Llullundongo: The Ecuador I Knew is Gone

| September 21, 2016 | 2 Comments
Mt. Llullundongo

Mt. Llullundongo

My mother called it “Shangri-La,”  locals call it “San Juan,”  and I call it “Llullundongo,”  but it’s full name is San Juan de Llullundongo.  The name comes from Mount Llullundongo, which is one of  the “smaller” mountain peaks  (10,000+ ft)  along a spur of the Western Highlands that juts out toward the coast and helps form the breathtaking Chimbo Valley.   From atop Mt Llullundongo,  one can see both the lush, green Chimbo Valley and the snow-capped Mt. Chimborazo (20,000+ ft).  About 1000 indigena and mestizo farmers lived in the area in 1982.   Explaining why they were poor, the indigenas told me that Chimborazo and Llullundongo mountains used to fight each other in the past but that Chimborazo was (obviously) victorious.  For this reason, Llullundongo was left with less water, animals, and other natural resources than Chimborazo and they were left poor.  THAT was 1982:  a bit fatalistic.

View of Chimbo Valley & Chimborazo from Llullundongo

View of Chimbo Valley & Chimborazo from Llullundongo

Fast forward 30 years.  During a visit to re-connect with really old friends (70 + years old) in Llullundongo,  I had time to hike up through farm fields to the top of the mountain.  Near the top I met a farmer who secured his dogs so I could pass.  We got to talking, discovered that he remembered my living there years ago.  His next questions were did I not think Llullundongo was a great place to live and didn’t I want to move here and live in the empty house next to him.   He was sure I would like the fresh air.

WAIT A MINUTE!!!   Was I hearing this correctly???   30 years ago,  upon moving in and renting a room with a mestizo family,  I was, in short order, greeted with a man holding up a rope noose approaching me during the first (drunken) fiesta; various stories about how sticks and stones had rid them of government outsiders & tax collectors; concerns about me not being Catholic but rather an “evangelista;” concerns I might steal land;  worries “my” country (whose name they did not even know) would bomb their land in the future; and a group of women whispering that I was surely a  “mala mujer” because I had not brought a husband or mother with me.  Was I in the same place?  Really?  Well….. yes and no.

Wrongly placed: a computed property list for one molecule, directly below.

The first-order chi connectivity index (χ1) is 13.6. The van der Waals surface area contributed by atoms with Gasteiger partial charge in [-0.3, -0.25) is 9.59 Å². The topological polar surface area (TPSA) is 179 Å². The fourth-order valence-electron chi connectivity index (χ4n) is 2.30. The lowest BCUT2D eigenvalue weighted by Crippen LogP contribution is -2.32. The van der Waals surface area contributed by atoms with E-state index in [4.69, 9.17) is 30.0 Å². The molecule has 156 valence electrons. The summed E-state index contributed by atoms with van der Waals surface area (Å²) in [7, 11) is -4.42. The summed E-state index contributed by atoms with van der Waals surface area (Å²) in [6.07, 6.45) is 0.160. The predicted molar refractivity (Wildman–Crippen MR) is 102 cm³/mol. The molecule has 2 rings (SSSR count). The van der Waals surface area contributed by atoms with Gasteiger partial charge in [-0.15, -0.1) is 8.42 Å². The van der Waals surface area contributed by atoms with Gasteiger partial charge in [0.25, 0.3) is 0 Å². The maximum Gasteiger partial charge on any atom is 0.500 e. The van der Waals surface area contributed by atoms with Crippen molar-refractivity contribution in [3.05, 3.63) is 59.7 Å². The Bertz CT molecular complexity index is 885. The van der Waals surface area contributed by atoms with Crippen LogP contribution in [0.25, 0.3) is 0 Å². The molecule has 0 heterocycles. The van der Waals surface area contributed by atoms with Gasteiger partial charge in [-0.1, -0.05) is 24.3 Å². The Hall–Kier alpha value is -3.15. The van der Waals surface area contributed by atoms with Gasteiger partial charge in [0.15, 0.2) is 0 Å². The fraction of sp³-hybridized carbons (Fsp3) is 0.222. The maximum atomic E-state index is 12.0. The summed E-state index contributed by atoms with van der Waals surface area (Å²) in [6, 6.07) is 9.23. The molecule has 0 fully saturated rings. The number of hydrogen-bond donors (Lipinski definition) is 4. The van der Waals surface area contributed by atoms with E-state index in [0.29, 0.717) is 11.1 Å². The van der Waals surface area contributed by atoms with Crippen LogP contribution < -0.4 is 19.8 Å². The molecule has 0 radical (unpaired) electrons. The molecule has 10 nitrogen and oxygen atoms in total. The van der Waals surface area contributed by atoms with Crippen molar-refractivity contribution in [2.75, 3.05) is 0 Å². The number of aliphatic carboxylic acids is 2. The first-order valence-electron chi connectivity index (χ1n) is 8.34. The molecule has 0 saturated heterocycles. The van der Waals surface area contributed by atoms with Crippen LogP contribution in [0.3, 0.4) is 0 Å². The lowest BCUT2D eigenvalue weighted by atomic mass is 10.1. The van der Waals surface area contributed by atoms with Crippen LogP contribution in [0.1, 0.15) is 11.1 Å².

How could it be that where once I was feared and mistrusted, now I am welcomed with open arms?  I was dumbfounded and utterly unprepared to digest the transformation that had occurred.

But then my visit to the Ecuadorian sierra in 2012 was a continuing repetition of this experience.  It was not just the ubiquitous cell phones; not only that Quito had tripled in size or that the hamlet of 20+ chozas  where I lived in 1976 was not recognizable, having transformed into a town with roads, a school, soccer fields, and concrete block houses.  It was not only the new-found stability of the country with a two-term president and high oil prices long enough to jump start the economy and pull many out of poverty.  It was more.

Image of Spanish beating. Guaman Poma 1615

1615 image by Guaman Poma de Ayala of Spanish administrator beating a native person.

The change cut deep.  New opportunities and hopes had been opened up to young people that were not thinkable 30 and 40 years ago.  Young indigenas seem more hopeful and less fatalistic than their parents and grandparents.  Even mestizo families are happy with the national government.  Pres. Correa’s poster is prominently displayed in homes.  And there would be reason for the new found hope.

Ecuador’s history, as regards indigenas,  is sad.   Since the Inca Empire conquered what is now Ecuador, the native pre-Inca peoples have suffered:

  • 1st  — The Inca subjugated them, taxed them, and forced many to re-locate to distant parts of the Empire;
  • 2nd  — The Spanish (& Catholic Church) brought new diseases, stole the best land,  taxed them, forced non-elites to live in *Indian only* settlements (“reducciones”); and
  • 3rd — The Republic of Ecuador continued into the 20th century the system of peonage in which indigenas worked the hacendados’ fields in exchange for small plots of land.